An evident use of aptamers in medicine is also the detection of various molecules. For example, in some cases it is possible to immobilize an aptamer specific to a certain molecule on the surface of a plate. A sample to be tested is applied to the plate. If the sample contains the molecules sought for, they quickly bind to the aptamer. Then a second aptamer labeled with, for example, a fluorescent group and capable of recognizing the complex of the first aptamer and the target molecule is added. The fluorescence of the plate upon its washing indicates to the presence of the molecule sought for in the sample assayed; the absence of fluorescence indicates that the second aptamer has been completely washed off from the plate.
It was shown that with the help of such schemes aptamers can be used for the quantification of very small amounts of E class immunoglobulins in blood samples, which is unachievable by using conventional monoclonal antibodies. Aptamers provide a highly specific detection of tumor markers, suggesting their utility for the diagnostics of certain cancer types. They also may find application in emergencies and hostilities, when it is necessary to rapidly assay the samples for the concentrations of toxic agents.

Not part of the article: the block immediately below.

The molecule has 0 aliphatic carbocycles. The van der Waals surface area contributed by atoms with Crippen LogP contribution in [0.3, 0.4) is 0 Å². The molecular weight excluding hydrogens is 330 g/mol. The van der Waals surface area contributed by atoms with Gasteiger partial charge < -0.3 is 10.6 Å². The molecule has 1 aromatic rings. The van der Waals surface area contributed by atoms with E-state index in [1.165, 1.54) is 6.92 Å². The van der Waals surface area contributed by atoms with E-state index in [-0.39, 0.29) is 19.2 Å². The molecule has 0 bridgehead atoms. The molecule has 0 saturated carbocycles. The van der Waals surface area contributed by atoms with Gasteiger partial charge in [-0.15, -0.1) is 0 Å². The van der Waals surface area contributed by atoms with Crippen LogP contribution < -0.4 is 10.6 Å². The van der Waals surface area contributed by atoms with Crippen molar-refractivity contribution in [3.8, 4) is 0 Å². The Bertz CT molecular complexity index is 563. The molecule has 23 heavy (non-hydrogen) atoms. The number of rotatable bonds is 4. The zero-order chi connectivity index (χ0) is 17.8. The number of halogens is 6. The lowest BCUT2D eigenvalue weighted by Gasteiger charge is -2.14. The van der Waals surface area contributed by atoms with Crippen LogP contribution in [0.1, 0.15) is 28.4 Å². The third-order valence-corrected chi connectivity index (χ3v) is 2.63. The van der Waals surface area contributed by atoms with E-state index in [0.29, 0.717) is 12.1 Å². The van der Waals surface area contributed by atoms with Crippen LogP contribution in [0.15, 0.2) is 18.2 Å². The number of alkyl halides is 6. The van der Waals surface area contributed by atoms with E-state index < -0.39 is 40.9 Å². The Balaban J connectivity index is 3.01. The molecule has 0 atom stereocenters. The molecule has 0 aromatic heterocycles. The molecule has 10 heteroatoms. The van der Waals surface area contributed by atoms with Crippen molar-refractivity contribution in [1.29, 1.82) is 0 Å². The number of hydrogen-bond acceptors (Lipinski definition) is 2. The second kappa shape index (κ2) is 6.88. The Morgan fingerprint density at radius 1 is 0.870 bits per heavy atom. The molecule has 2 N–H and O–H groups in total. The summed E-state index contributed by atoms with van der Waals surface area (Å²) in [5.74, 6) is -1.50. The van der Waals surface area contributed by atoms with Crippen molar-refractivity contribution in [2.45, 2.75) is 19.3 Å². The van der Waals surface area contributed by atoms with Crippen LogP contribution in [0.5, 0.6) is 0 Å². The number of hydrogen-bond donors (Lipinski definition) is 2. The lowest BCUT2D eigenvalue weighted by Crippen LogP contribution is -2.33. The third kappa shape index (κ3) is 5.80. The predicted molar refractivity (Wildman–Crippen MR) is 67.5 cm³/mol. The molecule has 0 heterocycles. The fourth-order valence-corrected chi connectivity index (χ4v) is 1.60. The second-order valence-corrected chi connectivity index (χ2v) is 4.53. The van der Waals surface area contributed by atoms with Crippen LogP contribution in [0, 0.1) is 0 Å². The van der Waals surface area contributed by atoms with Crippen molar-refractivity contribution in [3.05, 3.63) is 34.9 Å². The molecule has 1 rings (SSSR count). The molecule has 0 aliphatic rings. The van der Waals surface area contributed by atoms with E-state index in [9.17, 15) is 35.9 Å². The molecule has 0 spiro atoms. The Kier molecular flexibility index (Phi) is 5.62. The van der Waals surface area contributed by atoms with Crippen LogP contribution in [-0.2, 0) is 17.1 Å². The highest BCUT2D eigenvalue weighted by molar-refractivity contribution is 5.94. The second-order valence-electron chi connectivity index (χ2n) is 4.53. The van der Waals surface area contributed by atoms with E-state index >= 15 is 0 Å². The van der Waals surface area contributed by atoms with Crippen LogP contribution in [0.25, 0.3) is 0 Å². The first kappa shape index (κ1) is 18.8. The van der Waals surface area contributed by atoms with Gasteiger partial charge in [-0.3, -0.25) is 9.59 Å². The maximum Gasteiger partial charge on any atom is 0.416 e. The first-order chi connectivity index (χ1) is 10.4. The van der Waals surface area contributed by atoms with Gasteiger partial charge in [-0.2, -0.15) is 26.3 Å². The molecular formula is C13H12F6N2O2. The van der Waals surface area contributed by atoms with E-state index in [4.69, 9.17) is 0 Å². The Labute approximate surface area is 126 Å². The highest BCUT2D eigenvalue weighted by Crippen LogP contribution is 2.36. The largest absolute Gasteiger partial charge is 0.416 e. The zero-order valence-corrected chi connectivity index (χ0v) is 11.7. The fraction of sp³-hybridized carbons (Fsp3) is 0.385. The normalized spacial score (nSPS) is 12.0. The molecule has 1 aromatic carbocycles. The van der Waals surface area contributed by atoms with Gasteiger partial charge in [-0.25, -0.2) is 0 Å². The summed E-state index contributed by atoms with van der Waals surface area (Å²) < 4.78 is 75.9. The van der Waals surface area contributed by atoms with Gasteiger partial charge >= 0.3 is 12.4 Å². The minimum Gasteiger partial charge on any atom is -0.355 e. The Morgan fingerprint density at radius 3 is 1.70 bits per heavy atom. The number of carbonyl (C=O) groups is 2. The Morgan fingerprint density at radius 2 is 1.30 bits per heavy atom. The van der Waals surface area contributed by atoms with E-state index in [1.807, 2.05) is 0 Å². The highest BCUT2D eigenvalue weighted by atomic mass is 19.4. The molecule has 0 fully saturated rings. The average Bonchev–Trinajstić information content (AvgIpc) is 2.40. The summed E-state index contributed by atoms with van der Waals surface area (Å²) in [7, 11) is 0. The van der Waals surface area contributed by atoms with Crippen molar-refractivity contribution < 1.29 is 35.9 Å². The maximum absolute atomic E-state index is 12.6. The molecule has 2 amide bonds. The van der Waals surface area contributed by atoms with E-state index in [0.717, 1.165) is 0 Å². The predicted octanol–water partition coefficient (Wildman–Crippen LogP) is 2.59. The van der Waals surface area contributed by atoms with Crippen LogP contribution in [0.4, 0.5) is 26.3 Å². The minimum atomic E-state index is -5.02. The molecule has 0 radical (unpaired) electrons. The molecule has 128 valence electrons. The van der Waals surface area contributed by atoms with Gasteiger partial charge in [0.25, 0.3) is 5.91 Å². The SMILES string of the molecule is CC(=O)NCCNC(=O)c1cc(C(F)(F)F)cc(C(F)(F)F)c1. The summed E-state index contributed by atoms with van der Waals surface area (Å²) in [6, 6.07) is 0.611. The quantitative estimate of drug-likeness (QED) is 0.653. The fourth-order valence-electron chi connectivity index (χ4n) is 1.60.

A new stage — protein selection
By making the experimental systems slightly more complex, molecular biologists succeeded in applying the principles and approaches of molecular evolution to produce protein molecules with prespecified properties. Anyhow, the protein is synthesized according to genetic programs that are nothing but DNA nucleotide sequences.
Taking an ordinary molecular library of DNA sequences as a program, as it was used in the selection experiments to produce aptamers, and then performing protein synthesis on this template, we will obtain a set of protein molecules of similar complexity as the DNA library. If a method for selecting the protein molecules according to their functional properties and a method for the amplification of the DNA programs encoding these proteins are devised, the problem will be solved.